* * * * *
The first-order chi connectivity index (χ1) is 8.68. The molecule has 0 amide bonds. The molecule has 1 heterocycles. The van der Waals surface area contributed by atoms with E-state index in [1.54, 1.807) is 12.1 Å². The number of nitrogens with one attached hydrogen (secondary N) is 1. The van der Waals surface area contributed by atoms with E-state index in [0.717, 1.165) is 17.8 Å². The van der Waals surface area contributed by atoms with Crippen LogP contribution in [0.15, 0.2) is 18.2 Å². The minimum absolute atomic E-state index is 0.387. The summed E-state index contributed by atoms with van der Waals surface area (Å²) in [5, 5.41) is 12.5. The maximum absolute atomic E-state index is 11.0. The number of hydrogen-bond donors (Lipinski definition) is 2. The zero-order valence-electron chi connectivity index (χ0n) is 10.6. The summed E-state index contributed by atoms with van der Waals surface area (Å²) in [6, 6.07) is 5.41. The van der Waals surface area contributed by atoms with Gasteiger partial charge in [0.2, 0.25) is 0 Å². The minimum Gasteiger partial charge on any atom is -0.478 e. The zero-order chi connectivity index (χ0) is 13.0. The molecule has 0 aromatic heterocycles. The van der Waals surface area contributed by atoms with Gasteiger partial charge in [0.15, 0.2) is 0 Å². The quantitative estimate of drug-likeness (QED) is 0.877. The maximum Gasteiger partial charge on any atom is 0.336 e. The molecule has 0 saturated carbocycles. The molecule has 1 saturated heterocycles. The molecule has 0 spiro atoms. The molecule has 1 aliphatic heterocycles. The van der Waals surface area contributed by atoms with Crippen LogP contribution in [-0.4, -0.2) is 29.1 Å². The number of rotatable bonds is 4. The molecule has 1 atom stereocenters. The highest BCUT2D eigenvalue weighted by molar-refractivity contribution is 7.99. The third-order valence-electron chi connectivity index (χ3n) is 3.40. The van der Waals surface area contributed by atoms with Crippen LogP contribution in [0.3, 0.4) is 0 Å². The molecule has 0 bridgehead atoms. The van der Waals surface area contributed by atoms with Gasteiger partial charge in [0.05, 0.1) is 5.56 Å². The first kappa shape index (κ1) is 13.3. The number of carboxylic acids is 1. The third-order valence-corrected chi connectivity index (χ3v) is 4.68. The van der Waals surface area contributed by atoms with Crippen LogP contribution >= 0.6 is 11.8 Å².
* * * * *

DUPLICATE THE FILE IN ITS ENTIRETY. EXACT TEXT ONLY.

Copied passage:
The first-order chi connectivity index (χ1) is 8.68. The molecule has 0 amide bonds. The molecule has 1 heterocycles. The van der Waals surface area contributed by atoms with E-state index in [1.54, 1.807) is 12.1 Å². The number of nitrogens with one attached hydrogen (secondary N) is 1. The van der Waals surface area contributed by atoms with E-state index in [0.717, 1.165) is 17.8 Å². The van der Waals surface area contributed by atoms with Crippen LogP contribution in [0.15, 0.2) is 18.2 Å². The minimum absolute atomic E-state index is 0.387. The summed E-state index contributed by atoms with van der Waals surface area (Å²) in [5, 5.41) is 12.5. The maximum absolute atomic E-state index is 11.0. The number of hydrogen-bond donors (Lipinski definition) is 2. The zero-order valence-electron chi connectivity index (χ0n) is 10.6. The summed E-state index contributed by atoms with van der Waals surface area (Å²) in [6, 6.07) is 5.41. The van der Waals surface area contributed by atoms with Gasteiger partial charge in [0.2, 0.25) is 0 Å². The minimum Gasteiger partial charge on any atom is -0.478 e. The zero-order chi connectivity index (χ0) is 13.0. The molecule has 0 aromatic heterocycles. The van der Waals surface area contributed by atoms with Gasteiger partial charge in [0.15, 0.2) is 0 Å². The quantitative estimate of drug-likeness (QED) is 0.877. The maximum Gasteiger partial charge on any atom is 0.336 e. The molecule has 0 saturated carbocycles. The molecule has 1 saturated heterocycles. The molecule has 0 spiro atoms. The molecule has 1 aliphatic heterocycles. The van der Waals surface area contributed by atoms with Crippen LogP contribution in [-0.4, -0.2) is 29.1 Å². The number of rotatable bonds is 4. The molecule has 1 atom stereocenters. The highest BCUT2D eigenvalue weighted by molar-refractivity contribution is 7.99. The third-order valence-electron chi connectivity index (χ3n) is 3.40. The van der Waals surface area contributed by atoms with Crippen LogP contribution in [0.3, 0.4) is 0 Å². The molecule has 0 bridgehead atoms. The van der Waals surface area contributed by atoms with Gasteiger partial charge in [0.05, 0.1) is 5.56 Å². The first kappa shape index (κ1) is 13.3. The number of carboxylic acids is 1. The third-order valence-corrected chi connectivity index (χ3v) is 4.68. The van der Waals surface area contributed by atoms with Crippen LogP contribution >= 0.6 is 11.8 Å².